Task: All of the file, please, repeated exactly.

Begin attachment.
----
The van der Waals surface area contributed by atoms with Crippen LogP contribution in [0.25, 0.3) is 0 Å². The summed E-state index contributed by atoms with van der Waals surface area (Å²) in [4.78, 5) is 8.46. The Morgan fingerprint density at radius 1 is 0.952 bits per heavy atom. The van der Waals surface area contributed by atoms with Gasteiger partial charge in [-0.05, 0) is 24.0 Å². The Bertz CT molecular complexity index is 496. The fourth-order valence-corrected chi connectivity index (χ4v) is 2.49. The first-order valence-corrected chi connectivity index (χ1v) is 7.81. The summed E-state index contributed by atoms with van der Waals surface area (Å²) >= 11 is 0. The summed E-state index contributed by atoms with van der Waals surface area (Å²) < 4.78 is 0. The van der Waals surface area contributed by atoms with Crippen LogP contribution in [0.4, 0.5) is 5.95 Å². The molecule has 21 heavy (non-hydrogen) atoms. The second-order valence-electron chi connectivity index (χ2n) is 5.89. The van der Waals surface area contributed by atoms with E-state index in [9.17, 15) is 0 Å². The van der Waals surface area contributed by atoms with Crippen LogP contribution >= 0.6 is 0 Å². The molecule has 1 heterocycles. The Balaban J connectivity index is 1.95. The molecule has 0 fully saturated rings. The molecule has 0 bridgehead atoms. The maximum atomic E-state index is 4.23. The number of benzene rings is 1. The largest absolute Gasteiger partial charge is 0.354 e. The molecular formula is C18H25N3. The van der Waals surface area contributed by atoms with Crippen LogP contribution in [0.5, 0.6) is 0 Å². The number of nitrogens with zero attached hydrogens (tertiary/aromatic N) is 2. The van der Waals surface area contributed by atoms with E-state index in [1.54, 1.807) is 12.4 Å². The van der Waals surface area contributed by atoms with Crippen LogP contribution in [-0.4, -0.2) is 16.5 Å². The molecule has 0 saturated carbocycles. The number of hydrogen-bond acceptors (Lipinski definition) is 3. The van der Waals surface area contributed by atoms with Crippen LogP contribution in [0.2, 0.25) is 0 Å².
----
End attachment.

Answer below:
The van der Waals surface area contributed by atoms with Crippen LogP contribution in [0.25, 0.3) is 0 Å². The summed E-state index contributed by atoms with van der Waals surface area (Å²) in [4.78, 5) is 8.46. The Morgan fingerprint density at radius 1 is 0.952 bits per heavy atom. The van der Waals surface area contributed by atoms with Gasteiger partial charge in [-0.05, 0) is 24.0 Å². The Bertz CT molecular complexity index is 496. The fourth-order valence-corrected chi connectivity index (χ4v) is 2.49. The first-order valence-corrected chi connectivity index (χ1v) is 7.81. The summed E-state index contributed by atoms with van der Waals surface area (Å²) >= 11 is 0. The summed E-state index contributed by atoms with van der Waals surface area (Å²) < 4.78 is 0. The van der Waals surface area contributed by atoms with Crippen LogP contribution in [0.4, 0.5) is 5.95 Å². The molecule has 21 heavy (non-hydrogen) atoms. The second-order valence-electron chi connectivity index (χ2n) is 5.89. The van der Waals surface area contributed by atoms with E-state index in [9.17, 15) is 0 Å². The van der Waals surface area contributed by atoms with Crippen LogP contribution >= 0.6 is 0 Å². The molecule has 1 heterocycles. The Balaban J connectivity index is 1.95. The molecule has 0 fully saturated rings. The molecule has 0 bridgehead atoms. The maximum atomic E-state index is 4.23. The number of benzene rings is 1. The largest absolute Gasteiger partial charge is 0.354 e. The molecular formula is C18H25N3. The van der Waals surface area contributed by atoms with Crippen LogP contribution in [0.5, 0.6) is 0 Å². The number of nitrogens with zero attached hydrogens (tertiary/aromatic N) is 2. The van der Waals surface area contributed by atoms with E-state index in [1.54, 1.807) is 12.4 Å². The van der Waals surface area contributed by atoms with Crippen LogP contribution in [-0.4, -0.2) is 16.5 Å². The molecule has 0 saturated carbocycles. The number of hydrogen-bond acceptors (Lipinski definition) is 3. The van der Waals surface area contributed by atoms with Crippen LogP contribution in [0.2, 0.25) is 0 Å².